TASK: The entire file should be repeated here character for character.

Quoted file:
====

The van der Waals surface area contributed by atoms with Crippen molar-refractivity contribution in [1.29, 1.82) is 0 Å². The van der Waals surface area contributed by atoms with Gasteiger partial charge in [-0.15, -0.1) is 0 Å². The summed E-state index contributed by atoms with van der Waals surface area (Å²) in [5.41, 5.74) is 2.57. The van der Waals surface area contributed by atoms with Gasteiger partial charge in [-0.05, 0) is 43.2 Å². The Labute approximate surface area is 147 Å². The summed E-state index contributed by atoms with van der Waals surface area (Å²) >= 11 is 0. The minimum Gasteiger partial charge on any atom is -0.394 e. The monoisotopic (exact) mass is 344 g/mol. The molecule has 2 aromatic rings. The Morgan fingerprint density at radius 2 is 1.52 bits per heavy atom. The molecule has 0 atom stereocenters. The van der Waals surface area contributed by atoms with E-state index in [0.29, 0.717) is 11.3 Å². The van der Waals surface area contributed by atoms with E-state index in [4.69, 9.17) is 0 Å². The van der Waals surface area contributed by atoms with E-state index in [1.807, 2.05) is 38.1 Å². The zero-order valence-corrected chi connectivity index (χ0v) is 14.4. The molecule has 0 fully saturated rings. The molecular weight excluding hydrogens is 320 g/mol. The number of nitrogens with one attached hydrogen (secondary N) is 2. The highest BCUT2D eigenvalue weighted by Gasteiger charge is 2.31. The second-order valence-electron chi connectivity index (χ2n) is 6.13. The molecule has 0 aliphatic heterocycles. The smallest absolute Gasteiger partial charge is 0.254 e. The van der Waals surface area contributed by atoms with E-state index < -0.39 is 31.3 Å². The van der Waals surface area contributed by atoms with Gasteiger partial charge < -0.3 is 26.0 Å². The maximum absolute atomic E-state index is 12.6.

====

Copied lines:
The van der Waals surface area contributed by atoms with Crippen molar-refractivity contribution in [1.29, 1.82) is 0 Å². The van der Waals surface area contributed by atoms with Gasteiger partial charge in [-0.15, -0.1) is 0 Å². The summed E-state index contributed by atoms with van der Waals surface area (Å²) in [5.41, 5.74) is 2.57. The van der Waals surface area contributed by atoms with Gasteiger partial charge in [-0.05, 0) is 43.2 Å². The Labute approximate surface area is 147 Å². The summed E-state index contributed by atoms with van der Waals surface area (Å²) >= 11 is 0. The minimum Gasteiger partial charge on any atom is -0.394 e. The monoisotopic (exact) mass is 344 g/mol. The molecule has 2 aromatic rings. The Morgan fingerprint density at radius 2 is 1.52 bits per heavy atom. The molecule has 0 atom stereocenters. The van der Waals surface area contributed by atoms with E-state index in [0.29, 0.717) is 11.3 Å². The van der Waals surface area contributed by atoms with E-state index in [4.69, 9.17) is 0 Å². The van der Waals surface area contributed by atoms with E-state index in [1.807, 2.05) is 38.1 Å². The zero-order valence-corrected chi connectivity index (χ0v) is 14.4. The molecule has 0 fully saturated rings. The molecular weight excluding hydrogens is 320 g/mol. The number of nitrogens with one attached hydrogen (secondary N) is 2. The highest BCUT2D eigenvalue weighted by Gasteiger charge is 2.31. The second-order valence-electron chi connectivity index (χ2n) is 6.13. The molecule has 0 aliphatic heterocycles. The smallest absolute Gasteiger partial charge is 0.254 e. The van der Waals surface area contributed by atoms with E-state index < -0.39 is 31.3 Å². The van der Waals surface area contributed by atoms with Gasteiger partial charge < -0.3 is 26.0 Å². The maximum absolute atomic E-state index is 12.6.